A few days ago, I had a really interesting conversation on twitter. Of course, I don’t know most people on twitter, nor I claim to be a savvy twitter user, nonetheless it is exciting to see how the collective opinions of hotel guests was the closest to the real experience you and me could have. Not just that, the power of good advice creates relations which exactly what happened, here is how the conversation goes:
LuxuryTravelMom: Good news, ugraded to suite at W Times Square…bad news…it’s dirty…eeewww
raveable: @LuxuryTravelMom I just looked up W Times Square on www.raveable.com – it says dirty rooms too (ranked 186 of 297) #NYC
LuxuryTravelMom: @raveable OMG, your site is right on, nobody has deep cleaned this room in a while, not sure they even know how.
raveable: @LuxuryTravelMom thanks! You will be surprised how many times we see “dirty rooms” shows up – it must be very hard to clean rooms
LuxuryTravelMom: @raveable I have to say, I’ve been spoiled by hotels that get it right, the W could use a new standard of cleanliness….
LuxuryTravelMom: Two great websites to check BEFORE you book your hotel @raveable ..#TravelTuesday
Well, first I am flattered with the compliment from LuxuryTravelMom. Second, our technology at raveable discovered that rooms are dirty matching the experience of a savvy traveler, finally there is no other site that bluntly say what you would say when you step into a dirty room. When I checked other hotel reviews sites that uses single-person opinion, I found no mention that rooms could possibly be dirty. This is understood since a single person might have a better experience. The point is though, one opinion will lose to two opinions. A collective thousands of opinions will beat a single opinion any day and time.
Trying to find a hotel for a romantic gateway with a loved one is somewhat difficult. There is no shortage of websites that targets couples on honeymoon or anniversary. A quick search on Google will yield few millions links. The problem is none of those sites have any useful information other than the location and price. That’s enough information if you are on road trip and would like to spend the night but for a romantic vacation or honeymoon that’s really not enough, hence the frustration. Here is another poof from New York Times article that shows that the worst part about a trip is the effort to sort through pages of hotel and flight results! Do I need to say more!?
As you know, at raveable hotel reviews, we are trying to address these pain points and as you saw on my last post we already started listing hotels with jacuzzi or jetted tubs. Today, I have more good news for romantic travelers seeking romantic hotels, we have uncovered more nuggets of information to help you out. Here is what we have for you:
- The Most Romantic Hotels for a Romantic Vacation
- Hotels with a Fireplace in the Room
- Hotels with Balconies, Terraces or Lanais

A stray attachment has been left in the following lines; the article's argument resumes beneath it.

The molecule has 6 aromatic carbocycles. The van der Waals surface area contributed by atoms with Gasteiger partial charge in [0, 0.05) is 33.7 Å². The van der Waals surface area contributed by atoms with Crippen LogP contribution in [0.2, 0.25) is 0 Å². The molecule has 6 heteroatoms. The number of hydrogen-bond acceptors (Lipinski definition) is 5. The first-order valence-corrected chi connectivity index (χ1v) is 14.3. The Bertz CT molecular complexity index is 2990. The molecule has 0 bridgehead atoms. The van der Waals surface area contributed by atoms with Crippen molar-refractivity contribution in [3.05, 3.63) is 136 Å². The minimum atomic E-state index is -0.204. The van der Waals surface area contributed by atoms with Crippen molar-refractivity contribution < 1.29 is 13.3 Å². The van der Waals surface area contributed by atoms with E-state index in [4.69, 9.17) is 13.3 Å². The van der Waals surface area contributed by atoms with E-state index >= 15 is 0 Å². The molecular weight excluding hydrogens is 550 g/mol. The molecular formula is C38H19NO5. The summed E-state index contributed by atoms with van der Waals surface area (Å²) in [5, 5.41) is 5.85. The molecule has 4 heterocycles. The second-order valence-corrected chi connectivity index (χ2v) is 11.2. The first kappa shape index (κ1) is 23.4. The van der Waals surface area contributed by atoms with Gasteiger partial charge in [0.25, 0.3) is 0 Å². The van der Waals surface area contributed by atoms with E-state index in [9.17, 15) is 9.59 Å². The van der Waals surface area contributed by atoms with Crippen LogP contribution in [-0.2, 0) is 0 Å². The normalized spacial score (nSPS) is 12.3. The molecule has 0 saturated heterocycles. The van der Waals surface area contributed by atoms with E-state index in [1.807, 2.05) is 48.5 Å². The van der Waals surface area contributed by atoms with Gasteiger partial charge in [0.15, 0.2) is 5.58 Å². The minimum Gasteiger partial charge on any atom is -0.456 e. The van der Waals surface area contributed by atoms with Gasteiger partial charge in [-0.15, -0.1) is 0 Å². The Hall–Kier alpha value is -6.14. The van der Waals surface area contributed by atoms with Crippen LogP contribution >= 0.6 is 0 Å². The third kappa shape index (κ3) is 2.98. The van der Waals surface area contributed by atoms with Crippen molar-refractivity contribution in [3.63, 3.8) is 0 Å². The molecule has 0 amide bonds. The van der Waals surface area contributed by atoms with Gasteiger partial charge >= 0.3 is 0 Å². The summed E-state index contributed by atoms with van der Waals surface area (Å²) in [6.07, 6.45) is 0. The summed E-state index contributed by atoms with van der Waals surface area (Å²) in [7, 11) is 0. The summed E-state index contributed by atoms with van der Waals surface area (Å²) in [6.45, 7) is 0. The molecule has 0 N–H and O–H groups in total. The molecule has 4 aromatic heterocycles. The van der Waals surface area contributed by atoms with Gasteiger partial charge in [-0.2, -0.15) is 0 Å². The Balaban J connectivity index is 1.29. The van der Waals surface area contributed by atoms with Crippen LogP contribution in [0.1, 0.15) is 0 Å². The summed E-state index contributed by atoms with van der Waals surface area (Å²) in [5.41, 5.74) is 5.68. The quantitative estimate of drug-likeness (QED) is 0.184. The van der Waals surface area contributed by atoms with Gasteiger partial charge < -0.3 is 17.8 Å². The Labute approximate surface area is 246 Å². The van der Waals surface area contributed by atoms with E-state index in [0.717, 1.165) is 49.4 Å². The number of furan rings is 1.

- Hotels with a Jacuzzi
- Hotels with Private Plunge Pools or Pool in Hotel Room
It is our hope that our efforts will help couples everywhere have memorable romantic time. Give it a try and let us know.
Photo credit: mrhayata
It occued to us at raveable.com that most travel web sites seems to copy the list of amenities from one another. It also seems that this information is largely outdated and inaccurate in most cases. So we decided to do something about that and provide a bit more useful information that travelers are seeking in their quest to find the perfect hotel:
Hotel Guests Know Better
Most web sites focus on price. That seems to be the industry focus and nothing else gets any attention including hotel features\amenities. For that reason we decided to use hotel reviews to find not only that presenece of a certain feature or amenity in a hotel but also the comment made by the guest about its condition or quality.
As you browse to each hotel page on raveable.com, you will find much more about features and amenities that is totally driven by you, our fellow traveler.
Your feedback welcome.
I absolutely love the fact that travelers are sharing their experiences with fellow travelers through reviews. Reviews are growing rapidly reflecting on the good nature of people and their desire to help others, even strangers, to avoid a costly mistakes and ensure a more enjoyable vacations. With over 50,000 hotels in the United States, there are 10 hotels that receives more reviews than any other:
- Luxor Las Vegas – 4610 hotel reviews
Ranked #114 out of 147 best hotels in Las Vegas
- Venetian Resort Hotel & Casino – 4394 hotel reviews
Ranked #20 out of 147 best hotels in Las Vegas
- Bellagio Las Vegas – 4329 hotel reviews
Ranked #11 out of 147 best hotels in Las Vegas
- MGM Grand Hotel & Casino – 3925 hotel reviews
Ranked #42 out of 147 best hotels in Las Vegas
- Hilton New York – 3711 hotel reviews
Ranked 150 out of 297 best hotels in New York City
- Flamingo Hotel & Casino – 3132 hotel reviews
Ranked #94 out of 147 best hotels in Las Vegas
- Excalibur Hotel & Casino – 3024 hotel reviews
Ranked #94 out of 147 best hotels in Las Vegas
- Planet Hollywood Resort & Casino – 2743 hotel reviews
Ranked #72 out of 147 best hotels in Las Vegas
- Treasure Island – 2737 hotel reviews
Ranked #28 out of 147 best hotels in Las Vegas
- Hayatt Regency Orange County – 2711 hotel reviews
Ranked 7 out of 10 best hotels in Garden Grove
So the Luxor is the winner with 4610 reviews! That’s a lot of reviews.
Few interesting things to note here:
- The hotels that made the list are fairly large with a lot of rooms. An interesting calculation here is what is the average reviews per room but I will leave that for a later post.